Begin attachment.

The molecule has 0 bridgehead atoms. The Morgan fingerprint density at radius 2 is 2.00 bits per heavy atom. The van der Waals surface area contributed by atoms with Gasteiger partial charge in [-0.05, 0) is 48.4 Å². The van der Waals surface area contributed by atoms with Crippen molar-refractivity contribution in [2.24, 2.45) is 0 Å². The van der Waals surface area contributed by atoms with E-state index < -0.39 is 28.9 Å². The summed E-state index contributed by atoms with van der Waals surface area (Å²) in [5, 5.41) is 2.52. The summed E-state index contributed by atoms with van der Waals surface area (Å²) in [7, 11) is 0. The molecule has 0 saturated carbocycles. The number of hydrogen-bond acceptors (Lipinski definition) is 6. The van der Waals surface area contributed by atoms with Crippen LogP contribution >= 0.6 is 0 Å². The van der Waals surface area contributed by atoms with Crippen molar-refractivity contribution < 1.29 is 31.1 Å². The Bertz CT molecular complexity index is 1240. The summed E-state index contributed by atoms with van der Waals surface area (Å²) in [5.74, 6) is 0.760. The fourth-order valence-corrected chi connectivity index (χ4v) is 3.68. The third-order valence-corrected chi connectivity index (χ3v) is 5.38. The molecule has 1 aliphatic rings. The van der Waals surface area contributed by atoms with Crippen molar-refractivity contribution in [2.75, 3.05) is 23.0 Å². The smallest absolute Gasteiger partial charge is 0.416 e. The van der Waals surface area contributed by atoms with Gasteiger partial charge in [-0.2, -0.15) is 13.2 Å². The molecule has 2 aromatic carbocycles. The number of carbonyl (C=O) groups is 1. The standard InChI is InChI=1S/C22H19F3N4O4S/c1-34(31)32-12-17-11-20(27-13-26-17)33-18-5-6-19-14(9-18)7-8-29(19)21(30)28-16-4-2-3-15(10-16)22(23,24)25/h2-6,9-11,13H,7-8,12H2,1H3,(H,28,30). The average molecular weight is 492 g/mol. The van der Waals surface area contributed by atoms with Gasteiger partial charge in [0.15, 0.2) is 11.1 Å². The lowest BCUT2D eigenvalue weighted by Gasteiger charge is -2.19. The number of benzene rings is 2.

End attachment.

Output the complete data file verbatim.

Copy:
The molecule has 0 bridgehead atoms. The Morgan fingerprint density at radius 2 is 2.00 bits per heavy atom. The van der Waals surface area contributed by atoms with Gasteiger partial charge in [-0.05, 0) is 48.4 Å². The van der Waals surface area contributed by atoms with Crippen molar-refractivity contribution in [2.24, 2.45) is 0 Å². The van der Waals surface area contributed by atoms with E-state index < -0.39 is 28.9 Å². The summed E-state index contributed by atoms with van der Waals surface area (Å²) in [5, 5.41) is 2.52. The summed E-state index contributed by atoms with van der Waals surface area (Å²) in [7, 11) is 0. The molecule has 0 saturated carbocycles. The number of hydrogen-bond acceptors (Lipinski definition) is 6. The van der Waals surface area contributed by atoms with Crippen LogP contribution >= 0.6 is 0 Å². The van der Waals surface area contributed by atoms with Crippen molar-refractivity contribution < 1.29 is 31.1 Å². The Bertz CT molecular complexity index is 1240. The summed E-state index contributed by atoms with van der Waals surface area (Å²) in [5.74, 6) is 0.760. The fourth-order valence-corrected chi connectivity index (χ4v) is 3.68. The third-order valence-corrected chi connectivity index (χ3v) is 5.38. The molecule has 1 aliphatic rings. The van der Waals surface area contributed by atoms with Crippen molar-refractivity contribution in [2.75, 3.05) is 23.0 Å². The smallest absolute Gasteiger partial charge is 0.416 e. The van der Waals surface area contributed by atoms with Gasteiger partial charge in [-0.2, -0.15) is 13.2 Å². The molecule has 2 aromatic carbocycles. The number of carbonyl (C=O) groups is 1. The standard InChI is InChI=1S/C22H19F3N4O4S/c1-34(31)32-12-17-11-20(27-13-26-17)33-18-5-6-19-14(9-18)7-8-29(19)21(30)28-16-4-2-3-15(10-16)22(23,24)25/h2-6,9-11,13H,7-8,12H2,1H3,(H,28,30). The average molecular weight is 492 g/mol. The van der Waals surface area contributed by atoms with Gasteiger partial charge in [0.15, 0.2) is 11.1 Å². The lowest BCUT2D eigenvalue weighted by Gasteiger charge is -2.19. The number of benzene rings is 2.